The New York Supreme Court also approved a motion to domesticate in New York the Arizona judgment against Larry Johnson that has been in place since July 7, 2009. This domesticated judgment requires Johnson to return all materials he took from Alcor, including materials distributed to third parties, and prohibits him from making any statements about Alcor. Since this Judgment is now enforceable in New York, it will support the next request for the New York publisher to cease and desist from continued publication of the subject book and to return any Alcor materials Johnson provided to his publisher.

It should provide some reassurance to Alcor members and their families to know that courts are supporting return of records to Alcor, and that any disclosures of Alcor records by Johnson were completely inappropriate. Neither Johnson, Baldyga or Vanguard even attempted to argue “free speech” in opposition of the Motion to Domesticate the Arizona judgment.

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Alcor and Robbins Family Reach Amicable Settlement

Mary Robbins was a member of Alcor Life Extension Foundation since 2006. Ms. Robbins left her remains to Alcor in a written directive pursuant to the Colorado Disposition of Last Remains Act. A dispute arose between the Robbins family and Alcor over whether or not Ms. Robbins cancelled her written wishes concerning her remains two days before her legal death in Colorado Springs on February 9, 2010.

On March 1, 2010, a Colorado Probate Court ruled that Ms. Robbins did not revoke her written wishes concerning her remains by signing a “change of beneficiary” document in connection with an insurance annuity. The court further ordered that Alcor shall have custody of the remains of Ms. Robbins.

Today, Alcor and the Robbins family reached an amicable settlement in which Alcor will be allowed to transport immediately the frozen remains of Ms. Robbins to Arizona to complete the process of cryopreservation. In exchange, Alcor agreed to release all potential claims to an insurance annuity in which Alcor had been the previously named beneficiary.

Jennifer Chapman, Executive Director of Alcor stated: “We are glad we were able to fulfill the wishes of our long-standing member.”

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Colorado Springs Court Upholds Desire of Alcor Member to be Cryopreserved

Mary Robbins was a member of Alcor Life Extension Foundation since 2006. She signed numerous documents expressing her desire to have her remains cryopreserved by Alcor after legal death. Ms. Robbins never executed a document which revoked her wishes concerning the donation of her remains to Alcor for cryopreservation. The Colorado Springs Probate Court decided today that a “change in beneficiary form” related to an insurance annuity was not sufficient to revoke the long-standing desire of Ms. Robbins for cryopreservation. The court upheld the desire of Ms. Robbins to be cryopreserved.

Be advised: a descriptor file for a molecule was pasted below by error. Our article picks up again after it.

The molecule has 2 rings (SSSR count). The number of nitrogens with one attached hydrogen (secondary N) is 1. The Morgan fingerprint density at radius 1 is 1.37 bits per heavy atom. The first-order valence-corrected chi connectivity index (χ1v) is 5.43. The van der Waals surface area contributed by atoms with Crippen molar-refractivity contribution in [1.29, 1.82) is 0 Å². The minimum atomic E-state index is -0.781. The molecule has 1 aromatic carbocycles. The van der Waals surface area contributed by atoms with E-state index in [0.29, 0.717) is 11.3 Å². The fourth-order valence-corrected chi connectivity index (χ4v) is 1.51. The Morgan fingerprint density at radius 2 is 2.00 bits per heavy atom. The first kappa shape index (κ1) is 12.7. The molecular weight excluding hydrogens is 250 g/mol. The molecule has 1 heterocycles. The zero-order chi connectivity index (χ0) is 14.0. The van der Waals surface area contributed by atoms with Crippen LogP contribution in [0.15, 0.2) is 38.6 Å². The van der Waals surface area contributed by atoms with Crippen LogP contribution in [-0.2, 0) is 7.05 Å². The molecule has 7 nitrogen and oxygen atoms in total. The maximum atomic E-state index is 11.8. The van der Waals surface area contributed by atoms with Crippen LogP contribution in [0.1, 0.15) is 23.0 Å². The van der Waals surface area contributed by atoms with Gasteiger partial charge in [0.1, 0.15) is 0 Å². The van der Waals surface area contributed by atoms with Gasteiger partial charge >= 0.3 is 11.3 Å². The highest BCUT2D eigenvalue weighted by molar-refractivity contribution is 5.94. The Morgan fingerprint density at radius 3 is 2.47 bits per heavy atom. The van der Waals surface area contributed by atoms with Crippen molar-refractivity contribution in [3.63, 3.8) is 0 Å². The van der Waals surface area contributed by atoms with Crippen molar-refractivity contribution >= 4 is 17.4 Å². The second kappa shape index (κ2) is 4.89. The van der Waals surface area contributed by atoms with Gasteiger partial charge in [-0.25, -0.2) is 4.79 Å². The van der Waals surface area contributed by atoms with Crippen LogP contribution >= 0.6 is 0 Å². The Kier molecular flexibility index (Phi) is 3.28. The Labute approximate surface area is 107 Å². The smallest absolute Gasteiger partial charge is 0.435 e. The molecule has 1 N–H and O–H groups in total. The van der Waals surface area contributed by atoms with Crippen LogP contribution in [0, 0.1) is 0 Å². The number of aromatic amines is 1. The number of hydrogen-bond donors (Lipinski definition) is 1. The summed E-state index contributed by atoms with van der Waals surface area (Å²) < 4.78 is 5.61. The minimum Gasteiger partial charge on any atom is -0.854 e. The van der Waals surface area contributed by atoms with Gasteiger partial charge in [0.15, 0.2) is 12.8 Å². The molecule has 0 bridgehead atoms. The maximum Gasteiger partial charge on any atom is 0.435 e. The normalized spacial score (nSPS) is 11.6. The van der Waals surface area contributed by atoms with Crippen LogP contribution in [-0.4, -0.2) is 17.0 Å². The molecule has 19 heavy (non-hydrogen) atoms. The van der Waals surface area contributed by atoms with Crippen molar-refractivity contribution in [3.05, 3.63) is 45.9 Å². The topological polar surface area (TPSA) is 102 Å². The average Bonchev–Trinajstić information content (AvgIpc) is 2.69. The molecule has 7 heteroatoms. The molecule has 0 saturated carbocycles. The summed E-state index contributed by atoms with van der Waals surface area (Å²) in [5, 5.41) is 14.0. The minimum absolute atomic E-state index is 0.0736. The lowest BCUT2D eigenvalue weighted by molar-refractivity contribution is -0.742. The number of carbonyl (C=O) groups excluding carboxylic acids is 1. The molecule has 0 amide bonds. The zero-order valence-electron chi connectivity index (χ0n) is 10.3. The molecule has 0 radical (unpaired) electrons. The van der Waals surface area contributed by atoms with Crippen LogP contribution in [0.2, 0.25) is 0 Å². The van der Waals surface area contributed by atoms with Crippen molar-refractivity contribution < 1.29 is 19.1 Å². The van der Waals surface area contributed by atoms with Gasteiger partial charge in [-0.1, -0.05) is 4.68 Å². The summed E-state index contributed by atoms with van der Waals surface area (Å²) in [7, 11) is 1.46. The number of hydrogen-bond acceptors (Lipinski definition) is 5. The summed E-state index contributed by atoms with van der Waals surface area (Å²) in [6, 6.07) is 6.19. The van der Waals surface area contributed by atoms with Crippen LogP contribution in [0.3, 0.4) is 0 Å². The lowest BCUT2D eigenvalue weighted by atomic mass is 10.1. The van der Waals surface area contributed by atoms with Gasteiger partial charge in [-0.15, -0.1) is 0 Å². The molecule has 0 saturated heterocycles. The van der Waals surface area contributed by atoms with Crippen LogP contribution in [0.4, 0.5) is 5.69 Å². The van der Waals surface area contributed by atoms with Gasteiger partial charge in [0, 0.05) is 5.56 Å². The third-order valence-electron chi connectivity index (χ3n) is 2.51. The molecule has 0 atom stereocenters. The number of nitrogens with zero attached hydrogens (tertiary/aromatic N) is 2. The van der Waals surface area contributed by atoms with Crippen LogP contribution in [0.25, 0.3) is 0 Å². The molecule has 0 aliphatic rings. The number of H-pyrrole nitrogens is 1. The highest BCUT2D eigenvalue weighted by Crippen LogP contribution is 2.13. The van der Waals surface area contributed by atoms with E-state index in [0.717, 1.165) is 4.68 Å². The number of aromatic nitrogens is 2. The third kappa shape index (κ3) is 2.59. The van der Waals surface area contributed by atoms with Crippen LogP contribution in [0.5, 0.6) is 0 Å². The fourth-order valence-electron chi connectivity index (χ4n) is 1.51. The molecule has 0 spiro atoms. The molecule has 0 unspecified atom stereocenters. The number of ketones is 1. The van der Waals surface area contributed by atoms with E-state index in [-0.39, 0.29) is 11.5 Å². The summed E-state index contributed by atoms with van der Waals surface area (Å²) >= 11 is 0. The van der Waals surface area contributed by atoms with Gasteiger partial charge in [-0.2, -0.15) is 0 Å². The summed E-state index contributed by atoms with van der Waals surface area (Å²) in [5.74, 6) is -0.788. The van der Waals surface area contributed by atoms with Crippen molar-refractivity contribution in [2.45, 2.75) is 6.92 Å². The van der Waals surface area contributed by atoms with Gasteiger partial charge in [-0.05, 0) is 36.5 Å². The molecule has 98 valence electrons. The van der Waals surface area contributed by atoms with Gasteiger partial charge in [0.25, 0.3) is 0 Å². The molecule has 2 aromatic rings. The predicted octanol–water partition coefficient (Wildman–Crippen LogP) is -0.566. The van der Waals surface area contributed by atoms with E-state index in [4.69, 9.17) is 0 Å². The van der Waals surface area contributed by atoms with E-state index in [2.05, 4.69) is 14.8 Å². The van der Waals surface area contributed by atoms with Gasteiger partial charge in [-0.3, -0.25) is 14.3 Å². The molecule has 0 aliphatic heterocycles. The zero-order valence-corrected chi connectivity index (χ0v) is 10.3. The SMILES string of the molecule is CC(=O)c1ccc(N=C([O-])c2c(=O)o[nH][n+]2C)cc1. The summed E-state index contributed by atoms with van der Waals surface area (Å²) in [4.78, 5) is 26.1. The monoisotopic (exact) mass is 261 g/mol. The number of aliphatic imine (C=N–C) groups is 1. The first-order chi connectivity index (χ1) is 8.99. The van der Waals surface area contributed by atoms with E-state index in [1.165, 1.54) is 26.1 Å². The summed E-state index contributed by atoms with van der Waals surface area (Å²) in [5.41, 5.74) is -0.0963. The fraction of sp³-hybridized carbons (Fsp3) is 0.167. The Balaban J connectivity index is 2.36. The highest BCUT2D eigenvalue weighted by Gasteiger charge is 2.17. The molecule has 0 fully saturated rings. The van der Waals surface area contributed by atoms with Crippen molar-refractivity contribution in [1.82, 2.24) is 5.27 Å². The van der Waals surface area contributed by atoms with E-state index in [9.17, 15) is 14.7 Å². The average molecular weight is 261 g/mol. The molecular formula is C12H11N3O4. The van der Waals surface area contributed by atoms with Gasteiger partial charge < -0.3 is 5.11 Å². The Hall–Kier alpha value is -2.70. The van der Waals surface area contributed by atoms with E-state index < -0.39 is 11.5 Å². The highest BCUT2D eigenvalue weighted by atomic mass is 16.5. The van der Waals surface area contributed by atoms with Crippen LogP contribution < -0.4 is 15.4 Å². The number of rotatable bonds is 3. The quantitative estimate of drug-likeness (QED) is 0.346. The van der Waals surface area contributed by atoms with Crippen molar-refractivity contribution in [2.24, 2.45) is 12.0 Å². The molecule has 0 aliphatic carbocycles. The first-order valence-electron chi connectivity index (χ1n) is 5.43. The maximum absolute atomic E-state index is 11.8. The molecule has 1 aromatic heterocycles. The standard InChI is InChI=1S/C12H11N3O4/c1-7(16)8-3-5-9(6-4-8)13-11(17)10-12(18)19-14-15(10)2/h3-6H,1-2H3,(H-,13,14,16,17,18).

The change in beneficiary form was placed in front of Ms. Robbins two days before her death. Her mental and physical well-being are questionable at the time she executed the document. For this and other reasons, Alcor challenged the claim by her family that she had revoked her cryonics arrangements based on this document.

Colorado counsel for Alcor, Eric Bentley, said, “We are very pleased that the written desires of Ms. Robbins will be fulfilled. This case has always been about the written intentions of Ms. Robbins.”

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February 22, 2010 Press Release

Alcor Life Extension Foundation Attempts To Fulfill Wishes of Colorado Springs Woman SCOTTSDALE, ARIZONA
On February 9, 2010, Mary Robbins was pronounced legally dead. Ms. Robbins was a long-term member of Alcor Life Extension Foundation. Alcor is a science-based state-of-the-art research facility in Scottsdale, Arizona. Alcor preserves bodies at ultra-cold temperatures to achieve biostasis at a temperature at which all cell deterioration stops.

Prior to death, Ms. Robbins made a valid, written donation of her body to Alcor pursuant to the Colorado Disposition of Last Remains Act and Uniform Anatomical Gift Act. Ms. Robbins wanted to be cryopreserved, and she made her long-standing intentions known for years. Additionally, she made financial arrangements to pay for cryopreservation using a $50,000 annuity with Alcor as the beneficiary.

Ms. Robbins’s family is now claiming that her long-standing request to be cryopreserved was changed shortly before she died. However, Alcor has yet to receive any written documentation changing Ms. Robbins’s wish to be cryopreserved.

Eric Bentley, the Colorado attorney for Alcor stated, “Alcor simply wants to fulfill the documented wishes of Ms. Robbins to be cryopreserved. Ms. Robbins was competent when she made arrangements to be cryopreserved, she expressed that intention in writing, and Alcor wants to carry out her wishes.”

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Tim Reeves Pleads Guilty

Former Alcor bookkeeper Tim Reeves, in a plea agreement, has pled guilty to 1 count of Attempted Fraudulent Schemes and Artifices. As part of the deal, he will be incarcerated in the Maricopa County Jail for no less than 8 months, and following that will be on probation for a total of 3.5 years. We will be applying for restitution in this case. Sentencing will be on March 31, 2006, at 1:30 pm before Judge Richard Gama at the Maricopa County Superior Court, Central Building.